The tilt angle of the load supporting surface of a lift truck is automatically adjusted during lift truck operation to maintain the load supporting surface substantially perpendicular to the angular direction of the resultant of the forces of gravitational and travel acceleration.
To accomplish this, an acceleration sensor, also called an accelerometer, is mounted to the lift truck for sensing the angular direction of a resultant force vector which is the resultant of the gravitational acceleration force vector and the vehicle travel acceleration force vector. The acceleration sensor is connected as the feedback element of a negative feedback control system. The control system stores a reference input comprising a stored value of angular direction representing the angular direction of the resultant acceleration vector when the lift truck is at rest and the cargo support fork is horizontal. The deviation or error of the control system is the difference between the stored vector direction and the sensed direction of the resultant of the two accelerations. The controlled element of the feedback control system, to which the control system output is applied, is the mast tilt actuator of the lift truck. Therefore, the control system controllably varies the mast tilt angle to bring the currently sensed resultant angular direction into alignment with the stored reference angular direction.
In describing the preferred embodiment of the invention which is illustrated in the drawings, specific terminology will be resorted to for the sake of clarity. However, it is not intended that the invention be limited to the specific term so selected and it is to be understood that each specific term includes all technical equivalents which operate in a similar manner to accomplish a similar purpose. For example, the word connected or term similar thereto are often used. They are not limited to direct connection, but include connection through other circuit elements where such connection is recognized as being equivalent by those skilled in the art. In addition, many circuits are illustrated which are of a type which perform well known operations on electronic signals. Those skilled in the art will recognize that there are many, and in the future may be additional, alternative circuits which are recognized as equivalent because they provide the same operations on the signals.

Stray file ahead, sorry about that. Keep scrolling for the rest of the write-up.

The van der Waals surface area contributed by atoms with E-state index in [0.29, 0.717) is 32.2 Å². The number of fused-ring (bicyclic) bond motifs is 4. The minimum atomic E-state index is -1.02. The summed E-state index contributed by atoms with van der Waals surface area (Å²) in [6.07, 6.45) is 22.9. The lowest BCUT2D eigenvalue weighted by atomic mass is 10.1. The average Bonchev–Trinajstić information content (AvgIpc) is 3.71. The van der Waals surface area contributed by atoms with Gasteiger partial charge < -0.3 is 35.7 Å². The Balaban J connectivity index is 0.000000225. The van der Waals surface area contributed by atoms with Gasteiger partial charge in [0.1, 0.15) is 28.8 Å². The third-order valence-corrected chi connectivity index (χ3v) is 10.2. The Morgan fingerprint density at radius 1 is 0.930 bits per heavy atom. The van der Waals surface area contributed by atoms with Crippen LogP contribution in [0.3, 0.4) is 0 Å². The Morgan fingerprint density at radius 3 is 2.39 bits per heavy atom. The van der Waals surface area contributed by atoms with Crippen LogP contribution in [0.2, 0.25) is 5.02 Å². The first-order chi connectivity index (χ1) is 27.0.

An acceleration sensor 18 is mounted to the lift truck, preferably to the lift mast 12. The purpose of the acceleration sensor 18 is to sense the direction of the resultant acceleration vector on the cargo. The sensed acceleration is the resultant of the gravitational acceleration force vector and the acceleration force vector from changes in the velocity or speed of the lift truck as it travels along a path, that is the F=ma force vector. The sensor is preferably mounted to the mast 12 so it is remote from possible damaging contact with the cargo but can sense the resultant acceleration direction on the tiltable cargo support structures. Since the angle between the mast and the support fork of most lift trucks remains constant, the sensed resultant direction of acceleration is always with reference to the cargo support. As an alternative, it is possible to mount the acceleration sensor directly on the support forks, but this increases the risk of damage to the sensor. As another alternative, it is possible to mount the acceleration sensor on the lift truck body or chassis and also sense the tilt angle between the support forks and the lift truck body. The resultant acceleration direction with respect to the support fork 14 can then be automatically be computed. However, this is not preferred because it requires needless, additional mathematical operations and opportunities for failures. In the event the lift truck were constructed to permit the angle between the support fork and the mast to be varied, this angle can also be sensed and the calculation made or the sensor can be mounted to the fork or other support surface.
Three outputs from the CPU 30 are connected to a solenoid relay 36, the two outputs of which are connected to the control inputs 22 and 24 of the electrically controlled valve 20. These three outputs are an analog output 38 having a magnitude representing the magnitude of the angle of tilt through which the mast is to be moved, a direction output 40, representing the direction of tilt angle movement and a ground or common 42. These components illustrated in